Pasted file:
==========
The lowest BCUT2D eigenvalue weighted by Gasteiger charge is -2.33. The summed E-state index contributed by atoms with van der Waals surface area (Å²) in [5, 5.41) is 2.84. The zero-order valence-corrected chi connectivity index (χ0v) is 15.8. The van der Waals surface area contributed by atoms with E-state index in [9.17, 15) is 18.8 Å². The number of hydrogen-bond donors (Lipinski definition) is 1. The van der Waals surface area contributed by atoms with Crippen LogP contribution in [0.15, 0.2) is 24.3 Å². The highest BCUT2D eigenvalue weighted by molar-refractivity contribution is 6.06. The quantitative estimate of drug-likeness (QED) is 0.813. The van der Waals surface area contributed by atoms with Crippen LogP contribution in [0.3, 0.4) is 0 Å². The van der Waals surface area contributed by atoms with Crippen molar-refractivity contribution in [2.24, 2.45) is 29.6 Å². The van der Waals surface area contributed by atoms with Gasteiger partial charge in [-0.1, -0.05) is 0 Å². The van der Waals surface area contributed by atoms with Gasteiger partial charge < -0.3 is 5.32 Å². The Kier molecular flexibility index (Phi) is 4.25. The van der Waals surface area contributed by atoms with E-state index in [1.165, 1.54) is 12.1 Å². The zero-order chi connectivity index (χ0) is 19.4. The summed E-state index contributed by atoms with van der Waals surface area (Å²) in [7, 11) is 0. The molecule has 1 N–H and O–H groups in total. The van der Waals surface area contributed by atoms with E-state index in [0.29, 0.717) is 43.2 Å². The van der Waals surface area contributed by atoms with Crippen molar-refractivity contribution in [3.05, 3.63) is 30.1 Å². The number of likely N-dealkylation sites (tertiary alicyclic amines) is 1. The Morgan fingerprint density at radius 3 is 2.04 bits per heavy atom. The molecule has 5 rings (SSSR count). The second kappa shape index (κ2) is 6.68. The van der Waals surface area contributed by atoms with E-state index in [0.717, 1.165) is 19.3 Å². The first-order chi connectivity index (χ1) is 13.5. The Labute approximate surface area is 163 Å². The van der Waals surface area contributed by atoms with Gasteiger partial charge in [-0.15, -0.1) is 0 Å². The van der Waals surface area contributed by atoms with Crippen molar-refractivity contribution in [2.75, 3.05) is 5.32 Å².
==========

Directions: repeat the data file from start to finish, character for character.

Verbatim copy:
The lowest BCUT2D eigenvalue weighted by Gasteiger charge is -2.33. The summed E-state index contributed by atoms with van der Waals surface area (Å²) in [5, 5.41) is 2.84. The zero-order valence-corrected chi connectivity index (χ0v) is 15.8. The van der Waals surface area contributed by atoms with E-state index in [9.17, 15) is 18.8 Å². The number of hydrogen-bond donors (Lipinski definition) is 1. The van der Waals surface area contributed by atoms with Crippen LogP contribution in [0.15, 0.2) is 24.3 Å². The highest BCUT2D eigenvalue weighted by molar-refractivity contribution is 6.06. The quantitative estimate of drug-likeness (QED) is 0.813. The van der Waals surface area contributed by atoms with Crippen LogP contribution in [0.3, 0.4) is 0 Å². The van der Waals surface area contributed by atoms with Crippen molar-refractivity contribution in [2.24, 2.45) is 29.6 Å². The van der Waals surface area contributed by atoms with Gasteiger partial charge in [-0.1, -0.05) is 0 Å². The van der Waals surface area contributed by atoms with Gasteiger partial charge < -0.3 is 5.32 Å². The Kier molecular flexibility index (Phi) is 4.25. The van der Waals surface area contributed by atoms with E-state index in [1.165, 1.54) is 12.1 Å². The zero-order chi connectivity index (χ0) is 19.4. The summed E-state index contributed by atoms with van der Waals surface area (Å²) in [7, 11) is 0. The molecule has 1 N–H and O–H groups in total. The van der Waals surface area contributed by atoms with E-state index in [0.29, 0.717) is 43.2 Å². The van der Waals surface area contributed by atoms with Crippen molar-refractivity contribution in [3.05, 3.63) is 30.1 Å². The number of likely N-dealkylation sites (tertiary alicyclic amines) is 1. The Morgan fingerprint density at radius 3 is 2.04 bits per heavy atom. The molecule has 5 rings (SSSR count). The second kappa shape index (κ2) is 6.68. The van der Waals surface area contributed by atoms with E-state index in [0.717, 1.165) is 19.3 Å². The first-order chi connectivity index (χ1) is 13.5. The Labute approximate surface area is 163 Å². The van der Waals surface area contributed by atoms with Gasteiger partial charge in [-0.15, -0.1) is 0 Å². The van der Waals surface area contributed by atoms with Crippen molar-refractivity contribution in [2.75, 3.05) is 5.32 Å².